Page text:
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Canadian housing market calm, cool and collected: BMO Economics


According to BMO Chief Economist Doug Porter, the latest data from the Canadian Real Estate Association shows that evidence continues to mount that the Canadian housing market will be able to pull off the fabled soft landing.

Existing home sales edged up 0.6 per cent in April, trimming the annual decline to 3.1 per cent year over year. Porter noted that sales have risen on a seasonally adjusted basis in 3 of the past 4 months, and are essentially unchanged since last August – the first full month of the new mortgage insurance rules.

“Most of the other key metrics are also fully in line with a well-tamed market,” added Porter. “Sales to listings stand at just over the 50 per cent line, and the backlog of unsold homes is now at an unremarkable 6.6 months.”

But it is on the price side where the stable nature of the market is perhaps most evident, according to the report.

“Despite concerns, Canadian home prices remain incredibly calm, cool, and collected,” said  Porter.  “Every major index for home prices is now up between 1.3 per cent and 2.2 per cent from year-ago levels. The MLS Price Index, a measure of repeat sales in seven of the largest cities, is at the top end of that range, while average transactions prices are at the low end.”

Porter added that the range of yearly price changes among the 26 largest cities was fairly narrow, in April, from a high of +6.6 per cent in Kitchener to a low of -3.4 per cent in Saguenay, Quebec. And, 20 of the 26 cities are still reporting price increases over the past year, a far cry from a hard landing and a sign of stability in Canada’s housing market.

“While some are highlighting the fact that prices are now rising at their slowest pace since the 2009 recession, the plain facts are that they are still rising faster than inflation, and prices are at all-time highs, suggesting concerns of a meltdown were unfounded.”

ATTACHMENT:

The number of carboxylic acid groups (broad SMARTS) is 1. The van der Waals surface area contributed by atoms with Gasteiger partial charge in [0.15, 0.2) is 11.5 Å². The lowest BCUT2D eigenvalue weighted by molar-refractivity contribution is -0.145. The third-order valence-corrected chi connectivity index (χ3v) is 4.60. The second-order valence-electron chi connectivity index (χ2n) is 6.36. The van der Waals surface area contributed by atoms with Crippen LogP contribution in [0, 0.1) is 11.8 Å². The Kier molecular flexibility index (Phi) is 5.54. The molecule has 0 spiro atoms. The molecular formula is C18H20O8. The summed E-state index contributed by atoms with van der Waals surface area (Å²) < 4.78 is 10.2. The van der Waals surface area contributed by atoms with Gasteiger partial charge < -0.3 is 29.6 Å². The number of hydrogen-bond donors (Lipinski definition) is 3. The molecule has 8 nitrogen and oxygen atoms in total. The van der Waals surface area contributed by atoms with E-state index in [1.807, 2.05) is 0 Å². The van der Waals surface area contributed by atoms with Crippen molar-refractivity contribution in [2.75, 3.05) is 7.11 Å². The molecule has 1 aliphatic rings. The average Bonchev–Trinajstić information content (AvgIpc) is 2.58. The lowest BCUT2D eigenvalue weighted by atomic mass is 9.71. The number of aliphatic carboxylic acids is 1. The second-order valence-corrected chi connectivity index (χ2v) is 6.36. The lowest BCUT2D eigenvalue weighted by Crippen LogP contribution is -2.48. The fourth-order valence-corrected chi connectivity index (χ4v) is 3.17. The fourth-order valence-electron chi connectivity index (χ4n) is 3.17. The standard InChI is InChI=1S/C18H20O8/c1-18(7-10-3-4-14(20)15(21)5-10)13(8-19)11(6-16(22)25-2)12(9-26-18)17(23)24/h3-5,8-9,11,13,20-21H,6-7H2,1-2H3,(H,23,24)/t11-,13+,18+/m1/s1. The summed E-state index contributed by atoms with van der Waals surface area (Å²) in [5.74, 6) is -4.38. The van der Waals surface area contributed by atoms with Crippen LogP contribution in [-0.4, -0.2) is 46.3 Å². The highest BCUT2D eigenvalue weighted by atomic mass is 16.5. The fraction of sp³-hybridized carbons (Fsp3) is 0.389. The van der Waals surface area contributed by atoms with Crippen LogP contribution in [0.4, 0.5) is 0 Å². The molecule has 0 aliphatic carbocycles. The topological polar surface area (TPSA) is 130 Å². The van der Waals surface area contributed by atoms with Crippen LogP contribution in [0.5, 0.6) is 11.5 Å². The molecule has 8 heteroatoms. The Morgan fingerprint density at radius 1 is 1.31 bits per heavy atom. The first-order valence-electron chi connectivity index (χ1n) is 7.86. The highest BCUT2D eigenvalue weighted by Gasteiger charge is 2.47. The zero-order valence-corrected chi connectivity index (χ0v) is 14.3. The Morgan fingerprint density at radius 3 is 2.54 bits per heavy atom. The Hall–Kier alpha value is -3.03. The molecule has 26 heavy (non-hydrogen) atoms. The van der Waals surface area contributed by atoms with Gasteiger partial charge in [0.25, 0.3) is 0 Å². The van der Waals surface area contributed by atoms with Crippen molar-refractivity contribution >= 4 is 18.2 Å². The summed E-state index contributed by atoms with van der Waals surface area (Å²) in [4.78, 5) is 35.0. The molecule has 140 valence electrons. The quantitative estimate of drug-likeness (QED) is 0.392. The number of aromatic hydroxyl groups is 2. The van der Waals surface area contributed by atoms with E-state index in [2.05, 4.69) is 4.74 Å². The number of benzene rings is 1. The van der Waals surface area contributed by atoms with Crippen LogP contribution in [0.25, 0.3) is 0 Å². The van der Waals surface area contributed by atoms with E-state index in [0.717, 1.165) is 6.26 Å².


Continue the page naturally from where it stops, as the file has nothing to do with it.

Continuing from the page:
Porter noted that in major markets, Vancouver had been by far the weakest in the country, but there are signs even there that the market is stabilizing. Sales were down a moderate 6 per cent from year-ago levels in April, and average prices were essentially unchanged, after both metrics had posted notable declines in the first quarter of the year.

It’s a similar, more muted, picture in Toronto, where sales were down about 5 per cent from a year-ago and prices have nudged up by almost 2 per cent.

Calgary remains an outlier on the strong side, with sales up roughly 10 per cent from a year ago and prices up by almost 4 per cent. With one of the strongest job markets in the country and a sales/listings ratio above 64 per cent the picture remains quite positive for the Calgary market.

Laura Parsons, Mortgage Expert, BMO Bank of Montreal noted that it’s essential for both buyers and sellers to be aware of any changing conditions on the local level. “If planning to buy or sell a property, consider working with an expert who can help you make decisions that are appropriate to the health of your local market, and more importantly, that responsibly fit within your particular financial situation.”

Parsons added that home buyers should stress-test their mortgage against a higher interest rate to ensure they could handle any potential increases in interest rates down the road and choose a mortgage with a shorter amortization, which can help them become mortgage-free sooner.




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